Introduction to Biomedical Imaging

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Introduction to Biomedical Imaging

Introduction to Biomedical ImagingAlejandro Frangi, PhDComputational Imaging LabDepartment of Information & Communication TechnologyPompeu Fabra Universitywww.cilab.upf.edu


Nuclear Medicine (SPECT & PET)Introduction to Biomedical Imaging


Radioisotope ImagingNuclear Medicine (SPECT & PET)The imaged property is the distribution of radionuclide-labeled agents injected inthe body: radiopharmaceuticals• Produce functional images of tracer concentrations related to pathophysiologicalprocesses• Isotope Any two or more forms of anelement having identical or very closelyrelated chemical properties and thesame atomic number but differentatomic weights or mass numbers• Radioisotope An unstable isotope ofan element that decays or disintegratesspontaneously, emitting radiation• Radioactive decay of radioisotopesleads to the emission of α-, β-, γ-, and x-radiation depending on theradionuclide involve• The range of α-, β-particles is smallfor in vivo imaging using externaldetectorsIntroduction to Biomedical Imaging


Nuclear Medicine (SPECT & PET)Radioisotope Imaging• Radioisotope imaging is restricted to the use of radio nuclides emitting photonswith energies > 50 keVPhotoelectricabsorptionComptomscatteringIntroduction to Biomedical Imaging


Anger camera (1960s)Nuclear Medicine (SPECT & PET)• Radioisotope imaging is restricted to the use of radio nuclides emitting photonswith energies > 50 keV• Lead collimator (incidence orientation selection)• Scintillation camera of NaI (sodium iodide)• Photomultipliers (PMT)Introduction to Biomedical Imaging


Types of radionuclide imaging techniquesNuclear Medicine (SPECT & PET)• Static planar scintigraphy• Dynamic planar scintigraphy• Emission Computed Tomography (ECT)• Single Photon Computed Tomography (SPECT)• Positron Emission Tomography (PET)Images of the lower limbs taken every 15 s after tracer injectionIntroduction to Biomedical Imaging


Nuclear Medicine (SPECT & PET)Emission Computed Tomography (ECT)• Single Photon Computed Tomography (SPECT)• Same principle of Gamma camera but with 2 or 3 rotating cameras to record projectiondata more efficiently• In CT we know the position of the emitting source and the detection point; in SPECT onlythe detection point• In CT absorption is the essence of the imaging process; in SPECT attenuation degradesthe images• Attenuation must be compensated for (single scan-line of photons to estimatetransmission coefficient)Introduction to Biomedical Imaging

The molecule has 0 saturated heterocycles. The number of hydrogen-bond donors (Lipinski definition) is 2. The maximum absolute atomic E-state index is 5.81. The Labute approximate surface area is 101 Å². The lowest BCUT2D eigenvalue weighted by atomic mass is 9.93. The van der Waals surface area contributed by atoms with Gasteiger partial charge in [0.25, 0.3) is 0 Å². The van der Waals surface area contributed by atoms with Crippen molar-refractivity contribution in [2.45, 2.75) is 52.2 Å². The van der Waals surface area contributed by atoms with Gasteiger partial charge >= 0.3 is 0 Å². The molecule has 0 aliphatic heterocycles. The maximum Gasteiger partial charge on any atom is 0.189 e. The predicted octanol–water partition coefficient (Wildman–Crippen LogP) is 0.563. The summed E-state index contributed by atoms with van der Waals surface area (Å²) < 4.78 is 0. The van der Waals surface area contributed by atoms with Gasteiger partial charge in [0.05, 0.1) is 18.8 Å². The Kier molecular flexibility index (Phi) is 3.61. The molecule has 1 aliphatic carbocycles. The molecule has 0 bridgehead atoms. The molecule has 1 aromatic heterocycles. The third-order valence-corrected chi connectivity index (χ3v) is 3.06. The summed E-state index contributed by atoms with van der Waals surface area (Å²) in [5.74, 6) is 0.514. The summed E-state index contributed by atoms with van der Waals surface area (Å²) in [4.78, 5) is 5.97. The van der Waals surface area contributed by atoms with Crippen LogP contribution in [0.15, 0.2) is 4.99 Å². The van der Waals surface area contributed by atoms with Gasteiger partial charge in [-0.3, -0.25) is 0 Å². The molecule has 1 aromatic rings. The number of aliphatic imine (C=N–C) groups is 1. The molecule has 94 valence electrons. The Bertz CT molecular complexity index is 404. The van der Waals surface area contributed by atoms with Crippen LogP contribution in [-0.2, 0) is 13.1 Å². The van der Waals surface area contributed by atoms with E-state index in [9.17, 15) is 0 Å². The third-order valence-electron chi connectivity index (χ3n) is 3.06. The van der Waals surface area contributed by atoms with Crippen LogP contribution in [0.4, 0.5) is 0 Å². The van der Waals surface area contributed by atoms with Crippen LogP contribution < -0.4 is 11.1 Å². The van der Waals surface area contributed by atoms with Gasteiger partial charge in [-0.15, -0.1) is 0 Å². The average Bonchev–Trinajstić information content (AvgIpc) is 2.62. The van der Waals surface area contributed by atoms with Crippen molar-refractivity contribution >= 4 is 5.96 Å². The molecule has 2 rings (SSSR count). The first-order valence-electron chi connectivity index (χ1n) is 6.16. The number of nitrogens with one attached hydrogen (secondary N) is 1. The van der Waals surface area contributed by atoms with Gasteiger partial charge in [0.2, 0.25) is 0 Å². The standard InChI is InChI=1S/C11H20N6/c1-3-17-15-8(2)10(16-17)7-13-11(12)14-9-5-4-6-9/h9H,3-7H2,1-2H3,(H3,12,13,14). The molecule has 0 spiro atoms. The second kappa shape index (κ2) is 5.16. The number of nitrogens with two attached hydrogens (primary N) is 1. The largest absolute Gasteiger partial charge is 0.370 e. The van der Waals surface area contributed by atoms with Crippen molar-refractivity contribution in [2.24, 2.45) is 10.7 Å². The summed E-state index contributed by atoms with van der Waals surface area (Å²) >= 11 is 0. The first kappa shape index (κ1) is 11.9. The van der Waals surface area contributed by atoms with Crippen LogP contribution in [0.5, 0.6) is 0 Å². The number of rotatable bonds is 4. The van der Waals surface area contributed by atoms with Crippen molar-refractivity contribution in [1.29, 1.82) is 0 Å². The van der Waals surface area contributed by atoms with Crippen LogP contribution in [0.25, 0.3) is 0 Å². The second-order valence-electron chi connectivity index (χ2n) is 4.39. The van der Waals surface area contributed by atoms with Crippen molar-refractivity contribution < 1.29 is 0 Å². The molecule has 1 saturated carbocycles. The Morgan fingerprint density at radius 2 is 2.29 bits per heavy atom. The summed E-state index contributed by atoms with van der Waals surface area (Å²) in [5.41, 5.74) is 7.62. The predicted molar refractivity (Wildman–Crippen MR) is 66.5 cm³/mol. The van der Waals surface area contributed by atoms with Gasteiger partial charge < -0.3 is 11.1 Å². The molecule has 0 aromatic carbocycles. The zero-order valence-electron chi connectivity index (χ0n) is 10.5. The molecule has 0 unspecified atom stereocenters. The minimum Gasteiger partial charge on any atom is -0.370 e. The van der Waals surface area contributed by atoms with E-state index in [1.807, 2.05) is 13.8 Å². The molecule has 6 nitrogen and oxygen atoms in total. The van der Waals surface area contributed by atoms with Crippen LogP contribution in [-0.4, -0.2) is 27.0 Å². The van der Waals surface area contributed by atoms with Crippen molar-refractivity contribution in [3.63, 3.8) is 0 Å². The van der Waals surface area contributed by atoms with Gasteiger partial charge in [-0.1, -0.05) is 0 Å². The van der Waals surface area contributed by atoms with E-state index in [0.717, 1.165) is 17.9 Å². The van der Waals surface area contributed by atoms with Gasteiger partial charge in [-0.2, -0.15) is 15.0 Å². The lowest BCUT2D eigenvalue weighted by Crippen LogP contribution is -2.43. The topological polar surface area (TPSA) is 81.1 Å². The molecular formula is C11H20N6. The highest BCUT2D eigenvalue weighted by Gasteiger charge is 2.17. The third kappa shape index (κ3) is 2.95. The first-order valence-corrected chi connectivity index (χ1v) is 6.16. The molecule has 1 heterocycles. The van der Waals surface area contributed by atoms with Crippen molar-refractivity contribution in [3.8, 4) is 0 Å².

Emission Computed Tomography (ECT)Nuclear Medicine (SPECT & PET)• Gated Single Photon Computed Tomography (Gated SPECT)• Use the repetitive nature of the cardiac cycle and define counters per subintervals of the ECGIntroduction to Biomedical Imaging


Emission Computed Tomography (ECT)Nuclear Medicine (SPECT & PET)• Gated SPECT particularly useful in cardiac perfusion studies• Some systems with slip ring technologyGE Millenium 2-head slip ringtechnologyIntroduction to Biomedical Imaging


Emission Computed Tomography (ECT)• Positron Emission Tomography (PET)Nuclear Medicine (SPECT & PET)• Radiotracer produces positrons, which are annihilated within around 1mmfrom their origin• After annihilation 2 γ-ray photons are emitted along a Line Of Response(LOR)• Electronic coincidence detectors (12ns), which eliminates lead collimatorsand allows higher efficiency• In PET it is easier to correct for attenuationLORIntroduction to Biomedical Imaging


Positron Emission Tomography• Combined CT/PET scanNuclear Medicine (SPECT & PET)Introduction to Biomedical Imaging


Nuclear Medicine (SPECT & PET)Emission Computed Tomography (ECT)• Radioisotope production for PET requires a cyclotron• Some radioisotopes have a very short life time and have to be produced in houseIntroduction to Biomedical Imaging


Nuclear Medicine (SPECT & PET)PET & PET/CT Systems• Some modern systems are in fact a dual PET/CTPETPET/CTIntroduction to Biomedical Imaging


PET & PET/CT SystemsNuclear Medicine (SPECT & PET)Introduction to Biomedical Imaging

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